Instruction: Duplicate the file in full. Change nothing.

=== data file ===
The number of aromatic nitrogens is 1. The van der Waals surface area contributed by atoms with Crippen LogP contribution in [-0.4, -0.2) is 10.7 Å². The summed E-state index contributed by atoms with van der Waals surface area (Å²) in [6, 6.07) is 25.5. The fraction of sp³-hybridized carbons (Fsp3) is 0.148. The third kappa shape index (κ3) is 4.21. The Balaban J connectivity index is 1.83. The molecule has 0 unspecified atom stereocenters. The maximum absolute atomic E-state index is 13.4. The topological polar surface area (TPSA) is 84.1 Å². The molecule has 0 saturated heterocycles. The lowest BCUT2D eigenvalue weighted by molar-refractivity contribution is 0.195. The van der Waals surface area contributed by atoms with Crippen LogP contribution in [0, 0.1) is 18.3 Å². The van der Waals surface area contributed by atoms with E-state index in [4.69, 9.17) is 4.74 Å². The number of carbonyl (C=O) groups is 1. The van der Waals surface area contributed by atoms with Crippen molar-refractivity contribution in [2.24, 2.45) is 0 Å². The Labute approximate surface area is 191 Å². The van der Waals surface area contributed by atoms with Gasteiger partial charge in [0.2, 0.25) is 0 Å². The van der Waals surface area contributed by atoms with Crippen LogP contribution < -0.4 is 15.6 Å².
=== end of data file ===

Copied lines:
The number of aromatic nitrogens is 1. The van der Waals surface area contributed by atoms with Crippen LogP contribution in [-0.4, -0.2) is 10.7 Å². The summed E-state index contributed by atoms with van der Waals surface area (Å²) in [6, 6.07) is 25.5. The fraction of sp³-hybridized carbons (Fsp3) is 0.148. The third kappa shape index (κ3) is 4.21. The Balaban J connectivity index is 1.83. The molecule has 0 unspecified atom stereocenters. The maximum absolute atomic E-state index is 13.4. The topological polar surface area (TPSA) is 84.1 Å². The molecule has 0 saturated heterocycles. The lowest BCUT2D eigenvalue weighted by molar-refractivity contribution is 0.195. The van der Waals surface area contributed by atoms with Crippen LogP contribution in [0, 0.1) is 18.3 Å². The van der Waals surface area contributed by atoms with E-state index in [4.69, 9.17) is 4.74 Å². The number of carbonyl (C=O) groups is 1. The van der Waals surface area contributed by atoms with Crippen molar-refractivity contribution in [2.24, 2.45) is 0 Å². The Labute approximate surface area is 191 Å². The van der Waals surface area contributed by atoms with Gasteiger partial charge in [0.2, 0.25) is 0 Å². The van der Waals surface area contributed by atoms with Crippen LogP contribution < -0.4 is 15.6 Å².